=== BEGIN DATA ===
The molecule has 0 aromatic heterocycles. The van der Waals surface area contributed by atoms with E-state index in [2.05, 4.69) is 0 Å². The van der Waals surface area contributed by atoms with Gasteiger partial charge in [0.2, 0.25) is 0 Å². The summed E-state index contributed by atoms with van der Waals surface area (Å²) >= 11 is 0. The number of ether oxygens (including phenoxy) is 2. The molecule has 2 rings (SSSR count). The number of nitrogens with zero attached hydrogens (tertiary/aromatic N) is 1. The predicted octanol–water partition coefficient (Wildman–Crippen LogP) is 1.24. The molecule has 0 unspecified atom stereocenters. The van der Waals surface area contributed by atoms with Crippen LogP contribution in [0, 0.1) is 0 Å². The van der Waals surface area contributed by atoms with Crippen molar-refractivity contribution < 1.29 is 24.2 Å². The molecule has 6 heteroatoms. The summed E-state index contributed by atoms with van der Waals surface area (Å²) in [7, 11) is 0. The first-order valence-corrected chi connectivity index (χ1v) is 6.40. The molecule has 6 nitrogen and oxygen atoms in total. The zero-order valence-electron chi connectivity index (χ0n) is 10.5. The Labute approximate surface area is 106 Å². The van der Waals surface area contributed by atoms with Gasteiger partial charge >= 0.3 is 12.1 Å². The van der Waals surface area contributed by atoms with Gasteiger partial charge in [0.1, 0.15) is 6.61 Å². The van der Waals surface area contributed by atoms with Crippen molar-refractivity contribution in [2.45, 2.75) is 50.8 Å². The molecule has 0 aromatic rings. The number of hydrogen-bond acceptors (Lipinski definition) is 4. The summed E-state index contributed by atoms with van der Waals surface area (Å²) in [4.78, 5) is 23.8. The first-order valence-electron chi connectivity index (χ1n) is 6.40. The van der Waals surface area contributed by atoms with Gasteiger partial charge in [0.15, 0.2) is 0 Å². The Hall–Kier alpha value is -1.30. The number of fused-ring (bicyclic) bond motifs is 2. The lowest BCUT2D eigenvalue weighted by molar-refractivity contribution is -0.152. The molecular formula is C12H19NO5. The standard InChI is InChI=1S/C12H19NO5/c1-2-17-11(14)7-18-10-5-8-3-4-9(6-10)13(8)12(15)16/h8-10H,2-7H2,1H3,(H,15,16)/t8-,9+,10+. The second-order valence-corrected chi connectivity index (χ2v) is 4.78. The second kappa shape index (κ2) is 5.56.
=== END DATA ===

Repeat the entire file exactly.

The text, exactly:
The molecule has 0 aromatic heterocycles. The van der Waals surface area contributed by atoms with E-state index in [2.05, 4.69) is 0 Å². The van der Waals surface area contributed by atoms with Gasteiger partial charge in [0.2, 0.25) is 0 Å². The summed E-state index contributed by atoms with van der Waals surface area (Å²) >= 11 is 0. The number of ether oxygens (including phenoxy) is 2. The molecule has 2 rings (SSSR count). The number of nitrogens with zero attached hydrogens (tertiary/aromatic N) is 1. The predicted octanol–water partition coefficient (Wildman–Crippen LogP) is 1.24. The molecule has 0 unspecified atom stereocenters. The van der Waals surface area contributed by atoms with Crippen LogP contribution in [0, 0.1) is 0 Å². The van der Waals surface area contributed by atoms with Crippen molar-refractivity contribution < 1.29 is 24.2 Å². The molecule has 6 heteroatoms. The summed E-state index contributed by atoms with van der Waals surface area (Å²) in [7, 11) is 0. The first-order valence-corrected chi connectivity index (χ1v) is 6.40. The molecule has 6 nitrogen and oxygen atoms in total. The zero-order valence-electron chi connectivity index (χ0n) is 10.5. The Labute approximate surface area is 106 Å². The van der Waals surface area contributed by atoms with Gasteiger partial charge >= 0.3 is 12.1 Å². The van der Waals surface area contributed by atoms with Gasteiger partial charge in [0.1, 0.15) is 6.61 Å². The van der Waals surface area contributed by atoms with Crippen molar-refractivity contribution in [2.45, 2.75) is 50.8 Å². The molecule has 0 aromatic rings. The number of hydrogen-bond acceptors (Lipinski definition) is 4. The summed E-state index contributed by atoms with van der Waals surface area (Å²) in [4.78, 5) is 23.8. The first-order valence-electron chi connectivity index (χ1n) is 6.40. The van der Waals surface area contributed by atoms with Gasteiger partial charge in [0.15, 0.2) is 0 Å². The Hall–Kier alpha value is -1.30. The number of fused-ring (bicyclic) bond motifs is 2. The lowest BCUT2D eigenvalue weighted by molar-refractivity contribution is -0.152. The molecular formula is C12H19NO5. The standard InChI is InChI=1S/C12H19NO5/c1-2-17-11(14)7-18-10-5-8-3-4-9(6-10)13(8)12(15)16/h8-10H,2-7H2,1H3,(H,15,16)/t8-,9+,10+. The second-order valence-corrected chi connectivity index (χ2v) is 4.78. The second kappa shape index (κ2) is 5.56.